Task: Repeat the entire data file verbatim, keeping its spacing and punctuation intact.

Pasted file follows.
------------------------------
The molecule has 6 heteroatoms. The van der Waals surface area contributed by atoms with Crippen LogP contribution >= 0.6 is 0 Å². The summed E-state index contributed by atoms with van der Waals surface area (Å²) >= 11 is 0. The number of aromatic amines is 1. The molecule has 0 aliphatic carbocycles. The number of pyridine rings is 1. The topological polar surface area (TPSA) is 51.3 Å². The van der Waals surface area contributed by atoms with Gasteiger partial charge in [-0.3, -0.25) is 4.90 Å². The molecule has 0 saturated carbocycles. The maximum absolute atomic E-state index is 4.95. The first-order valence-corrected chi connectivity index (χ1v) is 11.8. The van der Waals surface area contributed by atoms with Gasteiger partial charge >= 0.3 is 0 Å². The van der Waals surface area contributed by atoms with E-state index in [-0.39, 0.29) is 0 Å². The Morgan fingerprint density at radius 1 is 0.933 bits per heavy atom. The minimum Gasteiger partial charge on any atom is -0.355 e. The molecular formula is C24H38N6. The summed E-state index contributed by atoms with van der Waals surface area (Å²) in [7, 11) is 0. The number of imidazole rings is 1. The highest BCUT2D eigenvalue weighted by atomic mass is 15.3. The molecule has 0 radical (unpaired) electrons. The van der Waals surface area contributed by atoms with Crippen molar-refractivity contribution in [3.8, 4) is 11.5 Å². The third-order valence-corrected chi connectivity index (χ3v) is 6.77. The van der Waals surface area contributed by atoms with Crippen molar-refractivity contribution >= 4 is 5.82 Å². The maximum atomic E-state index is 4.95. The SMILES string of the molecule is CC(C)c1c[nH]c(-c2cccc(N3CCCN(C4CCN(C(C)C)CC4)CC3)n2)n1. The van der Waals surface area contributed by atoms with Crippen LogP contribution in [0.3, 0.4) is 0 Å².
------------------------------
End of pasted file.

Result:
The molecule has 6 heteroatoms. The van der Waals surface area contributed by atoms with Crippen LogP contribution >= 0.6 is 0 Å². The summed E-state index contributed by atoms with van der Waals surface area (Å²) >= 11 is 0. The number of aromatic amines is 1. The molecule has 0 aliphatic carbocycles. The number of pyridine rings is 1. The topological polar surface area (TPSA) is 51.3 Å². The van der Waals surface area contributed by atoms with Gasteiger partial charge in [-0.3, -0.25) is 4.90 Å². The molecule has 0 saturated carbocycles. The maximum absolute atomic E-state index is 4.95. The first-order valence-corrected chi connectivity index (χ1v) is 11.8. The van der Waals surface area contributed by atoms with Gasteiger partial charge >= 0.3 is 0 Å². The van der Waals surface area contributed by atoms with E-state index in [-0.39, 0.29) is 0 Å². The Morgan fingerprint density at radius 1 is 0.933 bits per heavy atom. The minimum Gasteiger partial charge on any atom is -0.355 e. The molecular formula is C24H38N6. The summed E-state index contributed by atoms with van der Waals surface area (Å²) in [7, 11) is 0. The number of imidazole rings is 1. The highest BCUT2D eigenvalue weighted by atomic mass is 15.3. The molecule has 0 radical (unpaired) electrons. The van der Waals surface area contributed by atoms with Crippen molar-refractivity contribution in [3.8, 4) is 11.5 Å². The third-order valence-corrected chi connectivity index (χ3v) is 6.77. The van der Waals surface area contributed by atoms with Crippen molar-refractivity contribution >= 4 is 5.82 Å². The maximum atomic E-state index is 4.95. The SMILES string of the molecule is CC(C)c1c[nH]c(-c2cccc(N3CCCN(C4CCN(C(C)C)CC4)CC3)n2)n1. The van der Waals surface area contributed by atoms with Crippen LogP contribution in [0.3, 0.4) is 0 Å².